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*From*: John Denker <jsd@AV8N.COM>*Date*: Sun, 15 Feb 2004 11:27:45 -0800

Quoting SSHS KPHOX <kphox@CHERRYCREEKSCHOOLS.ORG>:

a) Can bosons break Pauli's exclusion principle??? How do you explain=

this please??<br>

Since the Pauli exclusion principle never applied to bosons

in the first place, nothing is "broken". It's like asking

whether a squirrel breaks the law by walking across the street.

I don't think jaywalking laws apply to squirrels.

The explanation goes like this: The familiar law

"one and one makes two"

applies only in the classical limit. In the real (i.e. quantum)

world, the laws of wave mechanics apply, and one and one could

make zero (destructive interference) or one and one could make

four (constructive interference) or anything in between.

Suppose we have two identical particles (a and b) in a box, and

we do an experiment in hopes of observing one of them. In the

high-temperature limit, we can assume there is only one process

by which one of the particles can leave the box and enter the

detector, and we can assign this process the probability

P = |Phi(a,b)|^2

where Phi() is the wavefunction. We don't at the moment know

much about Phi(), but for what follows we don't need to know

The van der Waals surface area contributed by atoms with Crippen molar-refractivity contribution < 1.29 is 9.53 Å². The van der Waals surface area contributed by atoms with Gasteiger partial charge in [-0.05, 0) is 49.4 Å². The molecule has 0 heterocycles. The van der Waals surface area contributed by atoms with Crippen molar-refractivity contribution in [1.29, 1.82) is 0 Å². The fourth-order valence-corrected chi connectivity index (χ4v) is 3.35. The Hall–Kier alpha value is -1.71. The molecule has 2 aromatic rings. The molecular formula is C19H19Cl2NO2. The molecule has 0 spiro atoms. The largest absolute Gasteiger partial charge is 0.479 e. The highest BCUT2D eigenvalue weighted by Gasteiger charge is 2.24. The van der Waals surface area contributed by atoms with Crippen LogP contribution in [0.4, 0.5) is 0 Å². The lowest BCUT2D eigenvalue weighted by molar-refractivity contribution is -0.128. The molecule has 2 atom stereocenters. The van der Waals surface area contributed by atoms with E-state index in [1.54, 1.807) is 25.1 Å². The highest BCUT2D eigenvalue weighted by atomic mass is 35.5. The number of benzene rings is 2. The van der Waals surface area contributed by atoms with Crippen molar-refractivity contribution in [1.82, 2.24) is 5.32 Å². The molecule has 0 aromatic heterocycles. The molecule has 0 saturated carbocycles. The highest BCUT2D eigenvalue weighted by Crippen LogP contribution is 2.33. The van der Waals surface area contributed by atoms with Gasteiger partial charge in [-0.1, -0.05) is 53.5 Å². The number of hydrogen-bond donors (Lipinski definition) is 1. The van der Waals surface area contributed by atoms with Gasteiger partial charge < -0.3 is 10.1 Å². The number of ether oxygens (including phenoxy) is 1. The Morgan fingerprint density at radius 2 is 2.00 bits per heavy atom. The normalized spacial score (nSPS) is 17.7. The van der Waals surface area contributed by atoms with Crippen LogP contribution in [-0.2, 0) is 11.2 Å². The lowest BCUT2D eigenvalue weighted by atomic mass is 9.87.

much about it.

At lower temperatures, we must account for other ways a particle

could reach out detector.

In particular, there is some chance that the two particles can

exchange places while we aren't looking, so the particle we detect

isn't the one we thought we would detect. This process adds

wave-mechanically to the other process, so we have

P = |Phi(a,b) + X Phi(a,b)|^2

where X describes the exchange process.

More generally, the particles can exchange multiple times, so we

should write

P = |Phi(a,b) + X Phi(a,b) + X^2 Phi(a,b) + X^3 Phi(a,b) ... |^2

but that gets pretty uninteresting after a while, because in the

low-temperature limit we know X^2 = 1. That's because if you have

two particles and exchange them twice, you get back exactly what

you started with.

The crux of the argument is that we have X^2=1, as opposed to |X|^2=1.

That leaves us with only two possibilities: either X=1 or X=-1. For

some particles, X=1 and we call them bosons. For other particles, X=-1

and we call them fermions. For fermions, the probability of observing

two of them in the same state is

P = |Phi(a,b) + (-1) Phi(a,b)|^2

= 0

That is, you will never see two fermions in the same state. For

bosons, the same calculation gives a non-zero probability.

b) Can somebody briefly explain how is it that paired fermions may be=

have as bosons??

Very briefly: If you exchange TWO fermions with TWO other fermions,

you pick up two factors of X simultaneously (one for each member of

the pair) so the pair acts like a boson.

Is it because of the spin number???

It is true that all fermions have half-integral spin, while bosons

have integral spin. This is called the spin/statistics theorem.

For now you will have to take it as an experimentally-observed

fact ... nobody has ever given an elementary proof of the theorem.

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